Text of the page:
Trump's terrifying plan for mass arrests of thousands of migrants in multiple cities is moving forward over officials' objections: report

Trump's terrifying plan for mass arrests of thousands of migrants in multiple cities is moving forward over officials' objections: report
Official White House Photo by Shealah Craighead

U.S. Immigration and Customs Enforcement is preparing to conduct mass arrests of migrants in as many as 10 American cities beginning on Sunday, the Washington Post reported Friday.


The administration had reportedly considered the proposal before, but officials' objections had stalled the plan. Even now, the Post reported, Acting Homeland Security Secretary Kevin McAleenan has concerns about the operation. While the current plan will reportedly target as many as 2,000 immigrant families in the country, he has reportedly suggested a smaller scale effort that would only go after 150 families.

The report explained:

McAleenan has warned that an indiscriminate operation to arrest migrants in their homes and at work sites risks separating children from their parents in cases where the children are at day care, summer camp or friend’s houses and not present for the raids. He also has maintained that ICE should not devote major resources to carrying out a mass interior sweep while telling lawmakers it needs emergency funding to address the crisis at the U.S. border.

But President Donald Trump, in an apparent effort to please his base, has made clear that he wants to be seen as tough on immigrants. On Monday, he sent out a tweet saying the administration would soon "begin the process of removing the millions of illegal aliens." It's not close to feasible that Trump will be able to achieve that scale of arrests, of course, but part of the purpose seems to be to terrify the immigrant population, so exaggeration is a feature, not a bug. (The Post noted that officials were surprised Trump announced the plans on Twitter since such operations are not usually previewed.)

And while the operation — dubbed the 'Family Op' — ostensibly only targets undocumented immigrants, the reporting indicates it will including wide-reaching arrests, suggesting that some people not eligible for deportation could get erroneously detained:

ICE agents have limited intelligence on the locations of the families with court-ordered deportations beyond their last known addresses. But White House and ICE officials believe agents will be able to make many “collateral arrests” by vacuuming up foreigners living in the country illegally at or near the target locations.

Even if the operation goes off entirely as planned, however, it would constitute a devastating attack on immigrant communities, capriciously destroying families and traumatizing children.

The open animus behind the effort is glaring. Since there are millions of undocumented immigrants in the United States, immigration enforcement is invariably about making decisions about which enforcement actions to prioritize. Under President Barack Obama, the administration moved toward focusing on deportations of immigrants who committed serious crimes.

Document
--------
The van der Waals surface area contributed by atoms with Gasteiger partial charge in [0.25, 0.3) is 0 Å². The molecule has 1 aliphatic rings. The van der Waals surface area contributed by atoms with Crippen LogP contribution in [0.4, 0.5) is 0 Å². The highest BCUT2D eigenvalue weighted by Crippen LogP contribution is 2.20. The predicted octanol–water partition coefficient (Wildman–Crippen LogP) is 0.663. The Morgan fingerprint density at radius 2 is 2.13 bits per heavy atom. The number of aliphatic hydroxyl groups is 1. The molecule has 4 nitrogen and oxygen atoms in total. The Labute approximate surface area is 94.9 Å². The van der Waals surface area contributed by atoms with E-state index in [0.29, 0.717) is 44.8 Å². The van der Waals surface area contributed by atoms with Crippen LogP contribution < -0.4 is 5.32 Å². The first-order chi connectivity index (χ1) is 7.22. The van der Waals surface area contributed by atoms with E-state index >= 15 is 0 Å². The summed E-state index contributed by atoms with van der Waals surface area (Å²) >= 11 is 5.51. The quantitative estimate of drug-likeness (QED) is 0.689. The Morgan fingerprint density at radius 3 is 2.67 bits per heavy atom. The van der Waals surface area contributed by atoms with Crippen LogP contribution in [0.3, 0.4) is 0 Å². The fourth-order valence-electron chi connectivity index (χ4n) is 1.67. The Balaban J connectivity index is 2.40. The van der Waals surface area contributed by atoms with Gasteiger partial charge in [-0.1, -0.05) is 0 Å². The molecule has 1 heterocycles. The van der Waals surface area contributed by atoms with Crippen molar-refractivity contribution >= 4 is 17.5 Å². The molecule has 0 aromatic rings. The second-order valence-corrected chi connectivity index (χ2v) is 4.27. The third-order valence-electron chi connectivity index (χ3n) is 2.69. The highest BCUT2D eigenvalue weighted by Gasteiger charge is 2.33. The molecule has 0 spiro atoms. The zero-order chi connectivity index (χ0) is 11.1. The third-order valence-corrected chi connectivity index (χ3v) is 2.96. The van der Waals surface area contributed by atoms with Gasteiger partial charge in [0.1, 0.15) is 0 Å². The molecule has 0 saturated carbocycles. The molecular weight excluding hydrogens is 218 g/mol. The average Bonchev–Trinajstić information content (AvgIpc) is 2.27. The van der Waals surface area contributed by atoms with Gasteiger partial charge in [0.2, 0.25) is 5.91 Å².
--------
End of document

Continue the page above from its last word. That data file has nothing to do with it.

By focusing instead on families, Trump reveals that "crime" isn't really what he cares about in immigration enforcement — even as he uses false suggestions of immigrant criminality to justify targeting immigrants in the first place. If the government actually cares about reducing crime, it can focus its limited resources on responding to actual crimes. If what it really cares about, though, is making the lives of immigrant families worse and pleasing racist voters, then the "Family Op" fits the bill.

Enjoy this piece?

… then let us make a small request. AlterNet’s journalists work tirelessly to counter the traditional corporate media narrative. We’re here seven days a week, 365 days a year. And we’re proud to say that we’ve been bringing you the real, unfiltered news for 20 years—longer than any other progressive news site on the Internet.

It’s through the generosity of our supporters that we’re able to share with you all the underreported news you need to know. Independent journalism is increasingly imperiled; ads alone can’t pay our bills. AlterNet counts on readers like you to support our coverage. Did you enjoy content from David Cay Johnston, Common Dreams, Raw Story and Robert Reich? Opinion from Salon and Jim Hightower? Analysis by The Conversation? Then join the hundreds of readers who have supported AlterNet this year.

Every reader contribution, whatever the amount, makes a tremendous difference. Help ensure AlterNet remains independent long into the future. Support progressive journalism with a one-time contribution to AlterNet, or click here to become a subscriber. Thank you. Click here to donate by check.

Close
alternet logo

Tough Times

Demand honest news. Help support AlterNet and our mission to keep you informed during this crisis.